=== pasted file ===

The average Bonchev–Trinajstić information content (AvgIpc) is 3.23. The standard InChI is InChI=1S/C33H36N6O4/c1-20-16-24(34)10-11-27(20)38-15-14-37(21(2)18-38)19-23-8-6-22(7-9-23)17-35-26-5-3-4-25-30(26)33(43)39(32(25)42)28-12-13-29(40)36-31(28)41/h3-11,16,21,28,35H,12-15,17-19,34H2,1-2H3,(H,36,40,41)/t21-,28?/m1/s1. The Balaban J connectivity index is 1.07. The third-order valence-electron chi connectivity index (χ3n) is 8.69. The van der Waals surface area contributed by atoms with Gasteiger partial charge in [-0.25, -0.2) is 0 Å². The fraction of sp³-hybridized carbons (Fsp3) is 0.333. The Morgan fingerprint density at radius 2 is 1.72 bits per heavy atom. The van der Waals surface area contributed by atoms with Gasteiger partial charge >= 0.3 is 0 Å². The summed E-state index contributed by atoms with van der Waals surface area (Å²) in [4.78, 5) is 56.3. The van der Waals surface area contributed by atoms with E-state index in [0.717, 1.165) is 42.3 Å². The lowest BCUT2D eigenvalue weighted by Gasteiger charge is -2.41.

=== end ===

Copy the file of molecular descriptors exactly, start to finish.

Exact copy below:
The average Bonchev–Trinajstić information content (AvgIpc) is 3.23. The standard InChI is InChI=1S/C33H36N6O4/c1-20-16-24(34)10-11-27(20)38-15-14-37(21(2)18-38)19-23-8-6-22(7-9-23)17-35-26-5-3-4-25-30(26)33(43)39(32(25)42)28-12-13-29(40)36-31(28)41/h3-11,16,21,28,35H,12-15,17-19,34H2,1-2H3,(H,36,40,41)/t21-,28?/m1/s1. The Balaban J connectivity index is 1.07. The third-order valence-electron chi connectivity index (χ3n) is 8.69. The van der Waals surface area contributed by atoms with Gasteiger partial charge in [-0.25, -0.2) is 0 Å². The fraction of sp³-hybridized carbons (Fsp3) is 0.333. The Morgan fingerprint density at radius 2 is 1.72 bits per heavy atom. The van der Waals surface area contributed by atoms with Gasteiger partial charge >= 0.3 is 0 Å². The summed E-state index contributed by atoms with van der Waals surface area (Å²) in [4.78, 5) is 56.3. The van der Waals surface area contributed by atoms with E-state index in [0.717, 1.165) is 42.3 Å². The lowest BCUT2D eigenvalue weighted by Gasteiger charge is -2.41.